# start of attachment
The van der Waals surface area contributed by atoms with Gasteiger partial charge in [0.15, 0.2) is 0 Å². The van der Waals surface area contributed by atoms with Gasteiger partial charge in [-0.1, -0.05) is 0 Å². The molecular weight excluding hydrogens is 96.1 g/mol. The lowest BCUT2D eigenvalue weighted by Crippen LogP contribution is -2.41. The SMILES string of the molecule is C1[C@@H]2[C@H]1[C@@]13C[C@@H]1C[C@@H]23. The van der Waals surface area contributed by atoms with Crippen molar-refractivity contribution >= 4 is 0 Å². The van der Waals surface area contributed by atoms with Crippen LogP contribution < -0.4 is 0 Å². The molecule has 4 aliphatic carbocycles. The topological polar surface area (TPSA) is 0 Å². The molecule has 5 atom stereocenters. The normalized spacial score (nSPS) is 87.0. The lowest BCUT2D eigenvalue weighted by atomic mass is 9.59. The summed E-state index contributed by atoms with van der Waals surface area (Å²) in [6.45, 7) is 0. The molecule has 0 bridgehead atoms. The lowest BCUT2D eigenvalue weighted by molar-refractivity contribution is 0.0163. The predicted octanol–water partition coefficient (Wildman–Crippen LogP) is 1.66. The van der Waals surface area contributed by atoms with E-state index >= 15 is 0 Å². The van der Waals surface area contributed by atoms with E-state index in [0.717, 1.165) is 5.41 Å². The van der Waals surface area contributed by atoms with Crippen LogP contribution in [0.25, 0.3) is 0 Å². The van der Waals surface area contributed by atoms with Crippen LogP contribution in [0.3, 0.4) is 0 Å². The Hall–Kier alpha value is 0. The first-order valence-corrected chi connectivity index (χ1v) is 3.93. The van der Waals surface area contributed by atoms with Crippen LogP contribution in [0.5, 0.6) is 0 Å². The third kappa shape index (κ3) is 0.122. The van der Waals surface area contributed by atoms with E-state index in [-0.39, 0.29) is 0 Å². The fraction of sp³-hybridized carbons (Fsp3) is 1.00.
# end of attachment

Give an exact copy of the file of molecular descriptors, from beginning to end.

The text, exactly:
The van der Waals surface area contributed by atoms with Gasteiger partial charge in [0.15, 0.2) is 0 Å². The van der Waals surface area contributed by atoms with Gasteiger partial charge in [-0.1, -0.05) is 0 Å². The molecular weight excluding hydrogens is 96.1 g/mol. The lowest BCUT2D eigenvalue weighted by Crippen LogP contribution is -2.41. The SMILES string of the molecule is C1[C@@H]2[C@H]1[C@@]13C[C@@H]1C[C@@H]23. The van der Waals surface area contributed by atoms with Crippen molar-refractivity contribution >= 4 is 0 Å². The van der Waals surface area contributed by atoms with Crippen LogP contribution < -0.4 is 0 Å². The molecule has 4 aliphatic carbocycles. The topological polar surface area (TPSA) is 0 Å². The molecule has 5 atom stereocenters. The normalized spacial score (nSPS) is 87.0. The lowest BCUT2D eigenvalue weighted by atomic mass is 9.59. The summed E-state index contributed by atoms with van der Waals surface area (Å²) in [6.45, 7) is 0. The molecule has 0 bridgehead atoms. The lowest BCUT2D eigenvalue weighted by molar-refractivity contribution is 0.0163. The predicted octanol–water partition coefficient (Wildman–Crippen LogP) is 1.66. The van der Waals surface area contributed by atoms with E-state index >= 15 is 0 Å². The van der Waals surface area contributed by atoms with E-state index in [0.717, 1.165) is 5.41 Å². The van der Waals surface area contributed by atoms with Crippen LogP contribution in [0.25, 0.3) is 0 Å². The van der Waals surface area contributed by atoms with Crippen LogP contribution in [0.3, 0.4) is 0 Å². The Hall–Kier alpha value is 0. The first-order valence-corrected chi connectivity index (χ1v) is 3.93. The van der Waals surface area contributed by atoms with Crippen LogP contribution in [0.5, 0.6) is 0 Å². The third kappa shape index (κ3) is 0.122. The van der Waals surface area contributed by atoms with E-state index in [-0.39, 0.29) is 0 Å². The fraction of sp³-hybridized carbons (Fsp3) is 1.00.